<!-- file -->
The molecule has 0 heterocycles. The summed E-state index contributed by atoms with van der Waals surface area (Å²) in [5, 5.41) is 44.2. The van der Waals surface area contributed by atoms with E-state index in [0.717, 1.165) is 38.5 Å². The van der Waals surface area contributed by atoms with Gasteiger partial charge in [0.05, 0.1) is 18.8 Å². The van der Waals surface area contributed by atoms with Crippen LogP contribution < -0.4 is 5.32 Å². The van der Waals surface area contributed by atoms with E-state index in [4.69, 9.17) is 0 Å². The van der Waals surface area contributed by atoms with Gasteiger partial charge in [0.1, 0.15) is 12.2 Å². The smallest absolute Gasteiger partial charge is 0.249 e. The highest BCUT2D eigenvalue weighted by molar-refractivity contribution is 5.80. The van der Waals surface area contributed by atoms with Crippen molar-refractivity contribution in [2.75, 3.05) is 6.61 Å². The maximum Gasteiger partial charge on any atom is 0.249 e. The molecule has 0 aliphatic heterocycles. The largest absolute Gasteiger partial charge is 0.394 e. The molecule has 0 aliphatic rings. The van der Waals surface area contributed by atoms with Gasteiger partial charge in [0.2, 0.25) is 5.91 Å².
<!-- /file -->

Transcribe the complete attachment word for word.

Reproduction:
The molecule has 0 heterocycles. The summed E-state index contributed by atoms with van der Waals surface area (Å²) in [5, 5.41) is 44.2. The van der Waals surface area contributed by atoms with E-state index in [0.717, 1.165) is 38.5 Å². The van der Waals surface area contributed by atoms with Gasteiger partial charge in [0.05, 0.1) is 18.8 Å². The van der Waals surface area contributed by atoms with Crippen LogP contribution < -0.4 is 5.32 Å². The van der Waals surface area contributed by atoms with E-state index in [4.69, 9.17) is 0 Å². The van der Waals surface area contributed by atoms with Gasteiger partial charge in [0.1, 0.15) is 12.2 Å². The smallest absolute Gasteiger partial charge is 0.249 e. The highest BCUT2D eigenvalue weighted by molar-refractivity contribution is 5.80. The van der Waals surface area contributed by atoms with Crippen molar-refractivity contribution in [2.75, 3.05) is 6.61 Å². The maximum Gasteiger partial charge on any atom is 0.249 e. The molecule has 0 aliphatic heterocycles. The largest absolute Gasteiger partial charge is 0.394 e. The molecule has 0 aliphatic rings. The van der Waals surface area contributed by atoms with Gasteiger partial charge in [0.2, 0.25) is 5.91 Å².